Abstract 12037: Alanine Aminotransferase Levels and Incident Cardiovascular Events
Introduction: The relationship between hepatic serum markers within the normal range and cardiovascular risk is uncertain.
Hypothesis: Alanine aminotransferase (ALT) levels in normal range predicts cardiovascular risk.
Methods: 17,515 men and women free of cardiovascular disease participating in a randomized placebo controlled trial of rosuvastatin 20 mg daily had baseline levels of ALT below the lower limits of normal (<40 IU/L) and were followed prospectively for first ever cardiovascular events. Cox proportional hazards models were used to calculate the relative risks of these events according to increasing tertiles and each standard deviation increase in baseline ALT levels.
Results: ALT levels at study entry, all within the normal range, were inversely associated with age, smoking status, and inflammation and were positively associated with male gender, alcohol use, and triglycerides. Incident cardiovascular event rates were highest among those in the lowest tertile of baseline ALT; specifically, incidence rates were 1.43, 0.98, and 0.85 per 100 person years of exposure for those in the lowest, middle, and highest tertile of baseline ALT within the normal range, respectively (P< 0.001). These inverse effects remained statistically significant after multivariable adjustment for a wide range of vascular risk factors risk markers such that each higher standard deviation unit of ALT was associated with an 18 percent lower event rate (RR 0.82, 95%CI 0.72-0.93,P=0.002). The efficacy of statin therapy was not modified by baseline ALT level.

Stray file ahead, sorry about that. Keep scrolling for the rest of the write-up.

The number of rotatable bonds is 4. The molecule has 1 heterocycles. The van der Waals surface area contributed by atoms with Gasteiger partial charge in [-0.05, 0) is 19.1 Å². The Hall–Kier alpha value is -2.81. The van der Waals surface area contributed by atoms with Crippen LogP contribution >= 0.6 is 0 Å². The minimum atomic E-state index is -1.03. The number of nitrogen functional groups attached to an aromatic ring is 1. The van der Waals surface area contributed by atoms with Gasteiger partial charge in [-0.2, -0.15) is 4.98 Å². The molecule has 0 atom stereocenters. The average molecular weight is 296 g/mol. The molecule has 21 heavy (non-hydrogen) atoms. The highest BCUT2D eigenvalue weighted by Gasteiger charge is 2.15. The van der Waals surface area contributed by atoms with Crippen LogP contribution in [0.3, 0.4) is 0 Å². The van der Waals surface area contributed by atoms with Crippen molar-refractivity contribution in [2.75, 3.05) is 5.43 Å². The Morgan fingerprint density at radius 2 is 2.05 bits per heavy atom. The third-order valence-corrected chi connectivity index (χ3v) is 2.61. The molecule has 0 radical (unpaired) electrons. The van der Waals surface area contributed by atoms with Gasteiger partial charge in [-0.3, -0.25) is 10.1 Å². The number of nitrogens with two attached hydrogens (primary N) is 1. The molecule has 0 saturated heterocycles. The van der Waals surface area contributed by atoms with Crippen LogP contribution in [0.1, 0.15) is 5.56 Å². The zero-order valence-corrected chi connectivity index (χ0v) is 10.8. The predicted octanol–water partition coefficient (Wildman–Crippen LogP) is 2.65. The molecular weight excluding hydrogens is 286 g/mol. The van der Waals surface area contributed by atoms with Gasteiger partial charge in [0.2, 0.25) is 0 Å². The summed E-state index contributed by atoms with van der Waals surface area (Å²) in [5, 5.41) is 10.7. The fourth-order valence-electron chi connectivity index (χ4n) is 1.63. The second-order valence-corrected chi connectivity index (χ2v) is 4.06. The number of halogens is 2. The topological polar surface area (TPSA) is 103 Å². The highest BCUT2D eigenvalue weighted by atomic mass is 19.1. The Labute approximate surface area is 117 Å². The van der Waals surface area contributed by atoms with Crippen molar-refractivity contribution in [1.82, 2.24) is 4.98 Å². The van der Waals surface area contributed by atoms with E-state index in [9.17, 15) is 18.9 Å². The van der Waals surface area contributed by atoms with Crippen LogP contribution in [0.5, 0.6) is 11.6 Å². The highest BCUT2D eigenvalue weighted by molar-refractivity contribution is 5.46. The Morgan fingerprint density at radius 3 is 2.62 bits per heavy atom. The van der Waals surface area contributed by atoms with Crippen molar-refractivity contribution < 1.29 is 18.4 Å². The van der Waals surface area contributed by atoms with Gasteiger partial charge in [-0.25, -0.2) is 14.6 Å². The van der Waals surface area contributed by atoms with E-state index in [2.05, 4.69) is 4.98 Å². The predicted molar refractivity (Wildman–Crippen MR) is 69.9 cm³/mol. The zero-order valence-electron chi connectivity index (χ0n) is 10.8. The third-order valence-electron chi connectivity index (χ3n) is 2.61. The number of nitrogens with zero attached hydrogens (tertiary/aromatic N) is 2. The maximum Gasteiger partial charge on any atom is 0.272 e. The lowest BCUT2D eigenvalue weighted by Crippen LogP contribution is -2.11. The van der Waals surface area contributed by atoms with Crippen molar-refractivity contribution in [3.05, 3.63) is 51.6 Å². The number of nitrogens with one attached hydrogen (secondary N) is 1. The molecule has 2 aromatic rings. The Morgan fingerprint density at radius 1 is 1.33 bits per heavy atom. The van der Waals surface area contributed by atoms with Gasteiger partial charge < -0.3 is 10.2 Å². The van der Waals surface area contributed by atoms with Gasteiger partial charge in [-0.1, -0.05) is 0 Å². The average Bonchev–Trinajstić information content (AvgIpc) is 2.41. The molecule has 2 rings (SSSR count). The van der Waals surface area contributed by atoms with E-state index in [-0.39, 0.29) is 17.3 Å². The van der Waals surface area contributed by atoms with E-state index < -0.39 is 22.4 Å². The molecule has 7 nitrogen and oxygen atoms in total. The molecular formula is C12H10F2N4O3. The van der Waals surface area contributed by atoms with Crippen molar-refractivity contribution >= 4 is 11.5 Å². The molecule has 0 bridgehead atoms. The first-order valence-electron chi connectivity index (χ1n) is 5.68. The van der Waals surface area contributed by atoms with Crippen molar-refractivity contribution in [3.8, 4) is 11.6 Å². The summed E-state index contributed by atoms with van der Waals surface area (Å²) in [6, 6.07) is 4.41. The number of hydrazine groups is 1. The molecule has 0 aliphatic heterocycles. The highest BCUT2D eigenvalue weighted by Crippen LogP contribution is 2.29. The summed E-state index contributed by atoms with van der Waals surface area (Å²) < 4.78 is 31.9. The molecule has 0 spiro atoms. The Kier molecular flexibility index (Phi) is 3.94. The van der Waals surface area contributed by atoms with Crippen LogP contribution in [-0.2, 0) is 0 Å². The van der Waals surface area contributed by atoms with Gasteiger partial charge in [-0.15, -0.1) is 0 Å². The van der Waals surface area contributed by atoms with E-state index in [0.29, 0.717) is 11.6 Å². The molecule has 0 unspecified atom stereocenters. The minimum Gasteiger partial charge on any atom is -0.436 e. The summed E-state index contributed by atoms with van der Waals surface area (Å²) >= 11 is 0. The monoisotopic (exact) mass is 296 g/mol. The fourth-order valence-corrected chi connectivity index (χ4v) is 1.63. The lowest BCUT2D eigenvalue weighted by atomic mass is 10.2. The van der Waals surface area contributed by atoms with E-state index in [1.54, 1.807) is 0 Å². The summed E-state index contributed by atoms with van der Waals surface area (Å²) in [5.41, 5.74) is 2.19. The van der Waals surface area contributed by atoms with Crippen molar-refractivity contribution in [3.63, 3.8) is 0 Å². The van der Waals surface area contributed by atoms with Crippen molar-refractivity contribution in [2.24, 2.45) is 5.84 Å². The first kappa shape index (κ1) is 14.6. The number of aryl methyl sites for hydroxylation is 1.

Conclusions: Increasing alanine aminotransferase levels within the normal range are inversely associated with future cardiovascular risk.
Author Disclosures: P.H. Harada: None. D.E. Cohen: None. L. Rose: None. P.M. Ridker: Research Grant; Significant; AstraZeneca.
- © 2014 by American Heart Association, Inc.